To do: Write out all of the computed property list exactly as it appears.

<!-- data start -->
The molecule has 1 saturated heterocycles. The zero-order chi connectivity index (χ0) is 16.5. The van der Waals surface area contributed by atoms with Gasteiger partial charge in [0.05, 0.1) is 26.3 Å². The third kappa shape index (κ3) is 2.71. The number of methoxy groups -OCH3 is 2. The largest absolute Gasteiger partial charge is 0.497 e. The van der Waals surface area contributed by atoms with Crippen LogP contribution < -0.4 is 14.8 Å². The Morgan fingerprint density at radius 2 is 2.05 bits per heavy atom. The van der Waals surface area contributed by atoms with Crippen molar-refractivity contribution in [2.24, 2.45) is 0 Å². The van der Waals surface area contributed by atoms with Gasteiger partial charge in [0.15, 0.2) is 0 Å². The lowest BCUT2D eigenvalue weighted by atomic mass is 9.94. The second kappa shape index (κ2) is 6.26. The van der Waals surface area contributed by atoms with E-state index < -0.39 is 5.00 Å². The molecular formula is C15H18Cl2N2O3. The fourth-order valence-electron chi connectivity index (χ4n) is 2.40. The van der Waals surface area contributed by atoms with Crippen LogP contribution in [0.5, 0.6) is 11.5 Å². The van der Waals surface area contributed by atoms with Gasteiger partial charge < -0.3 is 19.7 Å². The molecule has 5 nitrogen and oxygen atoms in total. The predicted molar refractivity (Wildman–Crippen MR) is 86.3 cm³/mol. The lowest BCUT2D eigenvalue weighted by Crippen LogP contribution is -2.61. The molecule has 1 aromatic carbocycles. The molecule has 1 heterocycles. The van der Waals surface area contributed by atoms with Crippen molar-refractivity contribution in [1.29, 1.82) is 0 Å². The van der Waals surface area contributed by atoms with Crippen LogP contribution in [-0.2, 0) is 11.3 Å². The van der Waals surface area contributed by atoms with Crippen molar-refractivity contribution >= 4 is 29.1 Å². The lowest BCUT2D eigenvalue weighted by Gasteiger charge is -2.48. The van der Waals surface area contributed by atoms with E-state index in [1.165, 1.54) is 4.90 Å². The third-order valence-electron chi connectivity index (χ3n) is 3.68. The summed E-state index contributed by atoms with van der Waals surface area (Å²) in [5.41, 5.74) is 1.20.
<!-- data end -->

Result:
The molecule has 1 saturated heterocycles. The zero-order chi connectivity index (χ0) is 16.5. The van der Waals surface area contributed by atoms with Gasteiger partial charge in [0.05, 0.1) is 26.3 Å². The third kappa shape index (κ3) is 2.71. The number of methoxy groups -OCH3 is 2. The largest absolute Gasteiger partial charge is 0.497 e. The van der Waals surface area contributed by atoms with Crippen LogP contribution < -0.4 is 14.8 Å². The Morgan fingerprint density at radius 2 is 2.05 bits per heavy atom. The van der Waals surface area contributed by atoms with Crippen molar-refractivity contribution in [2.24, 2.45) is 0 Å². The van der Waals surface area contributed by atoms with Gasteiger partial charge in [0.15, 0.2) is 0 Å². The lowest BCUT2D eigenvalue weighted by atomic mass is 9.94. The second kappa shape index (κ2) is 6.26. The van der Waals surface area contributed by atoms with E-state index < -0.39 is 5.00 Å². The molecular formula is C15H18Cl2N2O3. The fourth-order valence-electron chi connectivity index (χ4n) is 2.40. The van der Waals surface area contributed by atoms with Crippen LogP contribution in [0.5, 0.6) is 11.5 Å². The van der Waals surface area contributed by atoms with Gasteiger partial charge < -0.3 is 19.7 Å². The molecule has 5 nitrogen and oxygen atoms in total. The predicted molar refractivity (Wildman–Crippen MR) is 86.3 cm³/mol. The lowest BCUT2D eigenvalue weighted by Crippen LogP contribution is -2.61. The molecule has 1 aromatic carbocycles. The molecule has 1 heterocycles. The van der Waals surface area contributed by atoms with Crippen molar-refractivity contribution in [1.29, 1.82) is 0 Å². The van der Waals surface area contributed by atoms with Crippen LogP contribution in [-0.2, 0) is 11.3 Å². The van der Waals surface area contributed by atoms with Crippen molar-refractivity contribution >= 4 is 29.1 Å². The lowest BCUT2D eigenvalue weighted by Gasteiger charge is -2.48. The van der Waals surface area contributed by atoms with E-state index in [1.165, 1.54) is 4.90 Å². The third-order valence-electron chi connectivity index (χ3n) is 3.68. The summed E-state index contributed by atoms with van der Waals surface area (Å²) in [5.41, 5.74) is 1.20.